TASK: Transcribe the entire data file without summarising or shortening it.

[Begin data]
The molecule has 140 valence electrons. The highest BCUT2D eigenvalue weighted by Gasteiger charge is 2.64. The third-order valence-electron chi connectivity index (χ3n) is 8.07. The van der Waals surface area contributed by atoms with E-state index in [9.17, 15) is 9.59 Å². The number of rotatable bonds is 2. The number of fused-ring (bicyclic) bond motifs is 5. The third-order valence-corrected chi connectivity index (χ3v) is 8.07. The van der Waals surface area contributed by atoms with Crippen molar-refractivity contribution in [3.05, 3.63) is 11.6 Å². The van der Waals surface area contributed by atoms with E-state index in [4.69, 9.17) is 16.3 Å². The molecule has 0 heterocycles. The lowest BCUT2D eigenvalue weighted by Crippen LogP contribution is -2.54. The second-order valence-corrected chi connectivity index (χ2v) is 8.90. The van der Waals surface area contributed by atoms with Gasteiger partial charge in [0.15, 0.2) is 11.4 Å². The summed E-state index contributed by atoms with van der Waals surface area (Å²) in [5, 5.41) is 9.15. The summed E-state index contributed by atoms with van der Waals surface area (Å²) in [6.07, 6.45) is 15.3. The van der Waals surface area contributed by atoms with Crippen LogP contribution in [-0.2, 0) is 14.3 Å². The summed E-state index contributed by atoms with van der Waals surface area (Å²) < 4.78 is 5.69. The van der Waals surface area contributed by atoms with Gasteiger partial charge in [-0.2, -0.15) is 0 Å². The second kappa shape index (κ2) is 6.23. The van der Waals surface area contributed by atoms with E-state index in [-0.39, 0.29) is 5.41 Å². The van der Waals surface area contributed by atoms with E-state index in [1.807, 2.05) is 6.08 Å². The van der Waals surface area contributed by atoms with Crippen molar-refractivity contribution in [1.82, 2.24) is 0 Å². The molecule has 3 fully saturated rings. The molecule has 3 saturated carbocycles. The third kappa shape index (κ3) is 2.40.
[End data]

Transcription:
The molecule has 140 valence electrons. The highest BCUT2D eigenvalue weighted by Gasteiger charge is 2.64. The third-order valence-electron chi connectivity index (χ3n) is 8.07. The van der Waals surface area contributed by atoms with E-state index in [9.17, 15) is 9.59 Å². The number of rotatable bonds is 2. The number of fused-ring (bicyclic) bond motifs is 5. The third-order valence-corrected chi connectivity index (χ3v) is 8.07. The van der Waals surface area contributed by atoms with Crippen molar-refractivity contribution in [3.05, 3.63) is 11.6 Å². The van der Waals surface area contributed by atoms with E-state index in [4.69, 9.17) is 16.3 Å². The molecule has 0 heterocycles. The lowest BCUT2D eigenvalue weighted by Crippen LogP contribution is -2.54. The second-order valence-corrected chi connectivity index (χ2v) is 8.90. The van der Waals surface area contributed by atoms with Gasteiger partial charge in [0.15, 0.2) is 11.4 Å². The summed E-state index contributed by atoms with van der Waals surface area (Å²) in [5, 5.41) is 9.15. The summed E-state index contributed by atoms with van der Waals surface area (Å²) in [6.07, 6.45) is 15.3. The van der Waals surface area contributed by atoms with Crippen LogP contribution in [-0.2, 0) is 14.3 Å². The summed E-state index contributed by atoms with van der Waals surface area (Å²) < 4.78 is 5.69. The van der Waals surface area contributed by atoms with Gasteiger partial charge in [-0.2, -0.15) is 0 Å². The second kappa shape index (κ2) is 6.23. The van der Waals surface area contributed by atoms with E-state index in [-0.39, 0.29) is 5.41 Å². The van der Waals surface area contributed by atoms with E-state index in [1.807, 2.05) is 6.08 Å². The van der Waals surface area contributed by atoms with Crippen molar-refractivity contribution in [1.82, 2.24) is 0 Å². The molecule has 3 fully saturated rings. The molecule has 3 saturated carbocycles. The third kappa shape index (κ3) is 2.40.